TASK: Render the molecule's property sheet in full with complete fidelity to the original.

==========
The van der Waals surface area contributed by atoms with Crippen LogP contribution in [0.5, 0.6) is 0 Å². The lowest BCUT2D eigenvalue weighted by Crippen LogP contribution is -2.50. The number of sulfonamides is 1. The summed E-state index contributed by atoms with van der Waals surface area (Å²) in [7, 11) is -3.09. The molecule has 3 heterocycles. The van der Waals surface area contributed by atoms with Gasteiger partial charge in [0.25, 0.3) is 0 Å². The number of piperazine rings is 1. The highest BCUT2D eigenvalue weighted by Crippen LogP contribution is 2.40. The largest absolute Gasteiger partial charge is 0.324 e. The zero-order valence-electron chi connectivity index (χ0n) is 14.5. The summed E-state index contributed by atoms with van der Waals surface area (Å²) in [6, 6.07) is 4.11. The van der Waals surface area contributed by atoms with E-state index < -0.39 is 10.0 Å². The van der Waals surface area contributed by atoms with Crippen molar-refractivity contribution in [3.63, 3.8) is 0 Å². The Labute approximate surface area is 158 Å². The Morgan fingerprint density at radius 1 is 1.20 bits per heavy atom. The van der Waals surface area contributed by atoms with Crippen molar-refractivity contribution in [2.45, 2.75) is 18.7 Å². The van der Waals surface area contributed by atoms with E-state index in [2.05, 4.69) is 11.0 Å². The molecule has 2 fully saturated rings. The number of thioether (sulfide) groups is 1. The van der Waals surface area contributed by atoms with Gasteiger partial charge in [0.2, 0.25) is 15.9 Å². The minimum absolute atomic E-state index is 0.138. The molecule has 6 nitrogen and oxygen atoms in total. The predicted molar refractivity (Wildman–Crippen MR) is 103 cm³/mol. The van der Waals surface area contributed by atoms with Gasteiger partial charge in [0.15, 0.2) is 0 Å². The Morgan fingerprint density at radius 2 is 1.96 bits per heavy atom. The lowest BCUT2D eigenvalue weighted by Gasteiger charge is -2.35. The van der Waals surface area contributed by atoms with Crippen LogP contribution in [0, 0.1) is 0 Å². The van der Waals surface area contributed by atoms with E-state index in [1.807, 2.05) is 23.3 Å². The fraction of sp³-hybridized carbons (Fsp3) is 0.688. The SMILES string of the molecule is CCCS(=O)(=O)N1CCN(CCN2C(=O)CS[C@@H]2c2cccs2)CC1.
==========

The van der Waals surface area contributed by atoms with Crippen LogP contribution in [0.5, 0.6) is 0 Å². The lowest BCUT2D eigenvalue weighted by Crippen LogP contribution is -2.50. The number of sulfonamides is 1. The summed E-state index contributed by atoms with van der Waals surface area (Å²) in [7, 11) is -3.09. The molecule has 3 heterocycles. The van der Waals surface area contributed by atoms with Gasteiger partial charge in [0.25, 0.3) is 0 Å². The number of piperazine rings is 1. The highest BCUT2D eigenvalue weighted by Crippen LogP contribution is 2.40. The largest absolute Gasteiger partial charge is 0.324 e. The zero-order valence-electron chi connectivity index (χ0n) is 14.5. The summed E-state index contributed by atoms with van der Waals surface area (Å²) in [6, 6.07) is 4.11. The van der Waals surface area contributed by atoms with E-state index < -0.39 is 10.0 Å². The van der Waals surface area contributed by atoms with Crippen molar-refractivity contribution in [3.63, 3.8) is 0 Å². The Labute approximate surface area is 158 Å². The Morgan fingerprint density at radius 1 is 1.20 bits per heavy atom. The van der Waals surface area contributed by atoms with Crippen molar-refractivity contribution in [2.45, 2.75) is 18.7 Å². The van der Waals surface area contributed by atoms with E-state index in [2.05, 4.69) is 11.0 Å². The molecule has 2 fully saturated rings. The number of thioether (sulfide) groups is 1. The van der Waals surface area contributed by atoms with Gasteiger partial charge in [0.2, 0.25) is 15.9 Å². The minimum absolute atomic E-state index is 0.138. The molecule has 6 nitrogen and oxygen atoms in total. The predicted molar refractivity (Wildman–Crippen MR) is 103 cm³/mol. The van der Waals surface area contributed by atoms with Gasteiger partial charge in [0.15, 0.2) is 0 Å². The Morgan fingerprint density at radius 2 is 1.96 bits per heavy atom. The lowest BCUT2D eigenvalue weighted by Gasteiger charge is -2.35. The van der Waals surface area contributed by atoms with Crippen LogP contribution in [0, 0.1) is 0 Å². The van der Waals surface area contributed by atoms with E-state index in [1.807, 2.05) is 23.3 Å². The fraction of sp³-hybridized carbons (Fsp3) is 0.688. The SMILES string of the molecule is CCCS(=O)(=O)N1CCN(CCN2C(=O)CS[C@@H]2c2cccs2)CC1.